Emphasis, is a forme of speech which signifieth that which it doth not expresse, the signification whereof, is understood either by the maner of the pronuntiation, or by the nature of the words themselves. By the prountiation thus: Darest thou presume to praise him? That is, (Indoctus peritiffimum) as much as to say: Is ignorance fit to commend learning, or folly meet to praise wisedome?
Another: Wilt thou beleeve a Cretian? whereby is signified, not simply a man borne in Crete, but any other dissembler, after the nature and disposition of that nation.
An example of holy Job: “I will say to corruption thou art my father, and to the worme thou art my mother and my sister.” Job 17.14.
By which saying, Job signifieth that his hope in father and mother, in sister, and in all worldly matters should cease, & that the wormes of the grave should be in their stead.
Another example in the answer of Achab to Benadab king of Syria. “Tel him (saith he) Let not him that putteth on his harnesse boast himselfe, as be that putteth it off” 1. Reg 10.11.
: signifying hereby, how litle he feared Benadabs threatening, and how much he despised his arrogant and rash presumption: and that there were as great cause why Benadab should feare to be vanquished, as hope to win the victorie.
Another of Esay: “They shall break their swords into mattocks, and their speares to make sithes.” Esay 2.4.
By this saying the Prophet signifieth the sweet peace that should come with Christ.
Salomon useth an excellent Empasis, where he giveth us warning that we should not speake or thinke evill of the king in our privie chamber. For saith he: “A bird of the aire shall betraie thy voice, and with her feather shal she bewray thy words.” Eccle.10.19.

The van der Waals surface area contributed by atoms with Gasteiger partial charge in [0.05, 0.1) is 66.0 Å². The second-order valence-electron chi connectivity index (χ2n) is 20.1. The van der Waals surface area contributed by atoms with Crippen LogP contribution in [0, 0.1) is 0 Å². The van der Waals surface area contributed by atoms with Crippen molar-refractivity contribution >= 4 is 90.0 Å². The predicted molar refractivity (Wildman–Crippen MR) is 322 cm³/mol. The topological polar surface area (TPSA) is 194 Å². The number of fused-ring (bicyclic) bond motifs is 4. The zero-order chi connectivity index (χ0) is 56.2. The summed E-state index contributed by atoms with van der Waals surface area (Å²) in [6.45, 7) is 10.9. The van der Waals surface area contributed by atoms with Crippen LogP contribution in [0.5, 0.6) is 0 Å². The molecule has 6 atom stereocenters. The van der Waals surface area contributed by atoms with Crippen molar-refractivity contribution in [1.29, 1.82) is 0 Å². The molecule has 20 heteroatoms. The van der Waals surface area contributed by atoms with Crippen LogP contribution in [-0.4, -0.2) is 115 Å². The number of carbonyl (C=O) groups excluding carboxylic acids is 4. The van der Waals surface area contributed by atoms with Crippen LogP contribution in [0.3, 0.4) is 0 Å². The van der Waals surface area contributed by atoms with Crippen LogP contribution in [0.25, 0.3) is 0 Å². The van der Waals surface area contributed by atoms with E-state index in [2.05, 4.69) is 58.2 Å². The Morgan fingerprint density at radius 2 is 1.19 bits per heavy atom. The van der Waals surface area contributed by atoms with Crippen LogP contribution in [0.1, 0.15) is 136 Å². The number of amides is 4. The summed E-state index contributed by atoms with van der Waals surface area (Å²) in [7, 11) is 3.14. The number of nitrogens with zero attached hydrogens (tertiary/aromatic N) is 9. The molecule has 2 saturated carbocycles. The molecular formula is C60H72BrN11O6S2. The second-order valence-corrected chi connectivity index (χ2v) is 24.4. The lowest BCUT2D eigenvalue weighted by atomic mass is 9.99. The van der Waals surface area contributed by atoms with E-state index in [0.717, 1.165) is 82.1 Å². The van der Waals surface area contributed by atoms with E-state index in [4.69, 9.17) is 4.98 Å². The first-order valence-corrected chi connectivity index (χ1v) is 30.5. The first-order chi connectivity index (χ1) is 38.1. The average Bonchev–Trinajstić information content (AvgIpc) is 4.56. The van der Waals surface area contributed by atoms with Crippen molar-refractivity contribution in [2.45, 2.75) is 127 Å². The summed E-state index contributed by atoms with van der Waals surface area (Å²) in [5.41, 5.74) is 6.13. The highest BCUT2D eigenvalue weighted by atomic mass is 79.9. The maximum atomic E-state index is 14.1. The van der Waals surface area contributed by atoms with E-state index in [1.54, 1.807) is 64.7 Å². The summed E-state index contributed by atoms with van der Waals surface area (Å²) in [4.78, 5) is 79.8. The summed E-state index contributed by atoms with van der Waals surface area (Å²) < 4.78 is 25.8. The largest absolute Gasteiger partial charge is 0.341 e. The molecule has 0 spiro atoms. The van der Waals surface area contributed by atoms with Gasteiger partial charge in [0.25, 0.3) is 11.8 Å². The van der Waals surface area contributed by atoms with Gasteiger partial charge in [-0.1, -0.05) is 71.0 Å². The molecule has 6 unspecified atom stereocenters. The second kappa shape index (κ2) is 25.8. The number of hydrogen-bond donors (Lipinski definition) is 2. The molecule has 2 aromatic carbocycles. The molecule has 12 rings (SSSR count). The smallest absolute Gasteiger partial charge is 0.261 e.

The use of this figure.
This figure is very pleasant & apt to amplifie, for under an
artificall shadow, it pretendeth the image of things to the view of mans consideration: & it serveth to admonition, reprehension,
comiseration, and commination.
As an Emphasis is a singular figure of wit, so is it a necessary point of wisdome to use it to hearers of capacitie able to conceive and understand the sense and meaning thereof. For this figure speaketh as it were with a voice far distant: the sensible hearing and understanding wherof requireth a diligent listning and attention, which a carlesse mind doth not esteeme, nor a dul sense able to comprehend. Secondly, it is necessary to provide that this forme of speech fall not into the fault of deep obscuritie, by too dark a shadow, as by the strangenesse of the word, or unlikenesse of the thing, or unaptnesse of the application.